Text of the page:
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Movie Review: 'The Raid 2'

The Raid 2

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Hollywood action pictures have changed drastically over the years. Where once the highlight revolved around choreographed fight scenes, we're now bombarded with CGI eye candy.

Iko Uwais and Cecep Arif Rahman battle to the death in 'The Raid 2'
Iko Uwais and Cecep Arif Rahman battle to the death in 'The Raid 2'Still image from 'The Raid 2' (Sony Pictures Home Entertainment)

So it took a Welsh director (Gareth Evans) and an Indonesian cast to remind us how effective and entertaining visceral physical combat can be with 2011's "The Raid: Redemption." The film's simple concept of a police squad hunting a drug dealer in a well armed tenement was eclipsed by bravura Pencak silat (Indonesian martial arts) sequences. They were some of the most brutal and effective action sequences ever committed to cinema.

The 2014 sequel, "The Raid 2" (which arrived on Blu-ray on July 8, 2014) ups the violent action considerably, taking place shortly after the events of the first film. Lead character officer Rama (Iko Uwais) goes undercover inside a prison to infiltrate more corrupt gangsters. And after gaining the trust of a targeted inmate, he gains employment with a mobster organization upon his release. And then he goes to work by dismantling his enemies one at a time.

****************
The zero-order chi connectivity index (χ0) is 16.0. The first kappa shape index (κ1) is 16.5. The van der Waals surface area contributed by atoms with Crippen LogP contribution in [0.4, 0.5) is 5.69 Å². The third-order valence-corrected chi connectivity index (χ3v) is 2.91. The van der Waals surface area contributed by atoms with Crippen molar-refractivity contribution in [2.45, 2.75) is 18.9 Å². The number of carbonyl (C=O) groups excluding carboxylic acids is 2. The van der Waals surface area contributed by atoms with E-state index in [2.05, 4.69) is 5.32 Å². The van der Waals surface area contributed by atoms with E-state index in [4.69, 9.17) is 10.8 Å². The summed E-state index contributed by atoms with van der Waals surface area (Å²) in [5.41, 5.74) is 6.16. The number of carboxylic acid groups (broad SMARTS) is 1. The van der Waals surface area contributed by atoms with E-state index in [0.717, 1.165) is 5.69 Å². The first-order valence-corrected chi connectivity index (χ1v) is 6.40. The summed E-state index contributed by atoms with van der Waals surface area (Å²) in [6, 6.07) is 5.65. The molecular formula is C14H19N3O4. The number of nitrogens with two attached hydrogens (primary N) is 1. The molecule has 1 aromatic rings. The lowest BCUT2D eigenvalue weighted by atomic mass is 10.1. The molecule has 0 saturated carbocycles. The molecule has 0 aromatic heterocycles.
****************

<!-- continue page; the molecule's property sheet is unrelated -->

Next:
The plot is very similar to Hong Kong thriller "Infernal Affairs" and it's American remake "The Departed." But it's storyline is much thinner and harder to follow than those works, and also pales in comparison to the first film's narrative.

But it's the brutal fight scenes that astound; a chaotic assault on a muddy prison yard, a subway fight between a woman yielding hammers against an armed mob, a villain who can kill with a baseball bat, all these scenes are simple in nature but furious in execution. And the car chase which mixes martial arts combat with vehicular mayhem is some of the most inspired stunt work since George Miller's "The Road Warrior."

Uwais proves a capable hero, offering moments of vulnerability to offset his brutal physicality, and his foe, played by Arifin Putra is a complex and sometime sympathetic villain, which is refreshing and balances against the ugliness of the film. Evans also stages some beautiful sequences that proves he's interested in more than carnage.

But it is carnage that sells the film, even if it occasionally proves too much. At two and a half hours, the film could use some trimming, and the bloodshed would retain more impact if used more sparingly. And the lack of a confined environment makes it more sprawling and less economical than it's predecessor.

Regardless, "The Raid 2" delivers some of the best action scenes in ages, and for those who love high adrenaline filmmaking, it's as compelling as it's gets.

"The Raid 2" is rated R for extreme violence, and runs 150 minutes.